While the burden of Chagas disease falls mainly on people in Central and South America, the disease is spreading worldwide. Cases have been seen in Japan and Western Europe. And Chagas is becoming more of a problem in the Southern U.S., particularly in Texas and the Gulf Coast.
What Are the Symptoms of Chagas Disease?
People with acute-phase Chagas disease may not have any symptoms at all. Mild symptoms of acute Chagas disease are similar to other illnesses: fever, fatigue, body aches, headache, rash, loss of appetite, diarrhea, and vomiting.
One unique sign of Chagas disease is called Romaña's sign: swelling of the eyelids and around the eye on the side of the face near the bite or where infected bug droppings have been rubbed into the eye.
But these acute-phase symptoms usually go away on their own even though the infection does not.
When chronic symptoms occur, they are the symptoms of severe heart disease or severe intestinal disease.
What Is the Treatment for Chagas Disease?
Children and adults under age 50 should be treated as soon as possible after infection with Chagas parasites. For adults 50 and older, treatment decisions should be individualized based on age, health, and personal preference.
Treated early enough, the disease can be cleared in most children and in about 80% of adults. Even when treatment does not totally eliminate the parasite, it can greatly reduce the odds of severe chronic disease.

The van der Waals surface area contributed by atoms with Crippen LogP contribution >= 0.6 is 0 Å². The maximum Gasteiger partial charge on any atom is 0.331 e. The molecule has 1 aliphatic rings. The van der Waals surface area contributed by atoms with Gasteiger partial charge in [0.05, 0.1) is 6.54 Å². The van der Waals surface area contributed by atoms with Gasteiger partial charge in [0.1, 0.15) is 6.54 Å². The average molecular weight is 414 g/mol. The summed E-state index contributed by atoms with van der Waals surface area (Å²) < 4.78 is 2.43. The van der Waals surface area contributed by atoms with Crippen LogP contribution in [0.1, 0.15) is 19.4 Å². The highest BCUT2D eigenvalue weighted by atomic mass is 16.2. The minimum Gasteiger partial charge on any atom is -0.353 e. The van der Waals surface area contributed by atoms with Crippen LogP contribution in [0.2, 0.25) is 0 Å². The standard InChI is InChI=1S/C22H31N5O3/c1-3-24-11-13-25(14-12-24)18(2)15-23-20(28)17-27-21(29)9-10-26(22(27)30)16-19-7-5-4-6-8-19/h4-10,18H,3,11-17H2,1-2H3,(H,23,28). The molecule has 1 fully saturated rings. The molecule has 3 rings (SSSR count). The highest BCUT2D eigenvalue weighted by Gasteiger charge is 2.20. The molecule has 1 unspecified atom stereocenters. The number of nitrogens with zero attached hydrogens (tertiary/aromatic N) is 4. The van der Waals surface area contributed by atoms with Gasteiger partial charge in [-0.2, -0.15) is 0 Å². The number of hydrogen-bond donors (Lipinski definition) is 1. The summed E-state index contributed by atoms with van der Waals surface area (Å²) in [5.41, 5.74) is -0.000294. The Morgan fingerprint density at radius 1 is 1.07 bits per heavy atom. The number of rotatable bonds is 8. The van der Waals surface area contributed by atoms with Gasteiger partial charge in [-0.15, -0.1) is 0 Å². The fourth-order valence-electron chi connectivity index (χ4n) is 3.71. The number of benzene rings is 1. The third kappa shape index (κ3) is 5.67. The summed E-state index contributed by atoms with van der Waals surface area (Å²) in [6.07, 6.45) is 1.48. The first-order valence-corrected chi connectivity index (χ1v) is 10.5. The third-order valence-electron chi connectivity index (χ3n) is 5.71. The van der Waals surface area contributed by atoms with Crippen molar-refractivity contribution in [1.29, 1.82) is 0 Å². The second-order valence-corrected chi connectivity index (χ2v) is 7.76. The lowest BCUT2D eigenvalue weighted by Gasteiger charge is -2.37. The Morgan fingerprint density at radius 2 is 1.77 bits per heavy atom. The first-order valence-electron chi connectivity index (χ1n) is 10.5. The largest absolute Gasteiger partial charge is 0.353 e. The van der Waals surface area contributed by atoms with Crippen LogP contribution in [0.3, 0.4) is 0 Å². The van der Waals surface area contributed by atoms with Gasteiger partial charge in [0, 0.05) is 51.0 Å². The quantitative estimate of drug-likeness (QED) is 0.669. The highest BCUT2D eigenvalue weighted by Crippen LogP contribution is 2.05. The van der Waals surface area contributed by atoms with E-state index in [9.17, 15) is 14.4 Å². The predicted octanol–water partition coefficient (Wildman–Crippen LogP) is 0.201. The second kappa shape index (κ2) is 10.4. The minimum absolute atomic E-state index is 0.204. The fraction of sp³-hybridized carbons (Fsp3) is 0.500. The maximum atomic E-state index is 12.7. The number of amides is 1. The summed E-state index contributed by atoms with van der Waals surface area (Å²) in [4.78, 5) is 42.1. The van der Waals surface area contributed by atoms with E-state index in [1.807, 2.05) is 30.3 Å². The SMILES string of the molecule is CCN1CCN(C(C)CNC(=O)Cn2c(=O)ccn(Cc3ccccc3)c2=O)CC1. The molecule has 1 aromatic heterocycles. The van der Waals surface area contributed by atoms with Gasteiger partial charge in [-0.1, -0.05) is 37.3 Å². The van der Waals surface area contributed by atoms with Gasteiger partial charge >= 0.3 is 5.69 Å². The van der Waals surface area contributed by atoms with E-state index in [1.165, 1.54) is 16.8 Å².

There are only two drugs used to treat Chagas disease: nifurtimox and benznidazole. Neither of these drugs is approved by the FDA and, in the U.S., must be obtained by doctors through the CDC.
Treatment must continue for 60 to 90 days. Side effects, some of them severe, are common.
Some 9 million people worldwide have Chagas disease, with about 20% to 40% suffering from chronic disease. Both drugs used to treat the disease are in short supply. Even when they are available, the cost of treatment can be as high as $1,000 or more.
How Is Chagas Disease Prevented?
Prevention of Chagas disease focuses on spraying insecticide to kill off triatomine bugs, improved housing, and the use of bed nets.
Since 2007, most U.S. blood banks have tested donated blood for Chagas parasites, thus protecting the blood supply.
Pregnant women should not take either of the drugs used to treat Chagas disease. But prompt treatment of infected newborns almost always eliminates the parasite.
Is Chagas Disease Really Like AIDS?
In some ways, the comparison of Chagas to AIDS is unfortunate.
Unlike HIV, the AIDS virus, Chagas parasites cannot be spread via sex. Untreated HIV infection is almost always fatal, while 70% to 80% of people with Chagas disease do not develop severe heart disease.
But Chagas disease does share some features with AIDS:
Whether Chagas disease really is the "AIDS of the Americas," as Baylor University's Peter J. Hotez, MD, PhD, and colleagues suggest, is in the eye of the beholder.
But Hotez's team has done something good for millions of people. They've brought a seriously neglected, serious disease to the attention of the world.
SOURCES: Hotez, P.J. PLoS Neglected Tropical Diseases, May 2012. Alberto, T.M. Revista Medica de Chile, 2011. Quijano-Hernandez, I., and Dumontell, E. Human Vaccines, November 2011. Apt, W. Drug Design, Development and Therapy, 2010. CDC web site.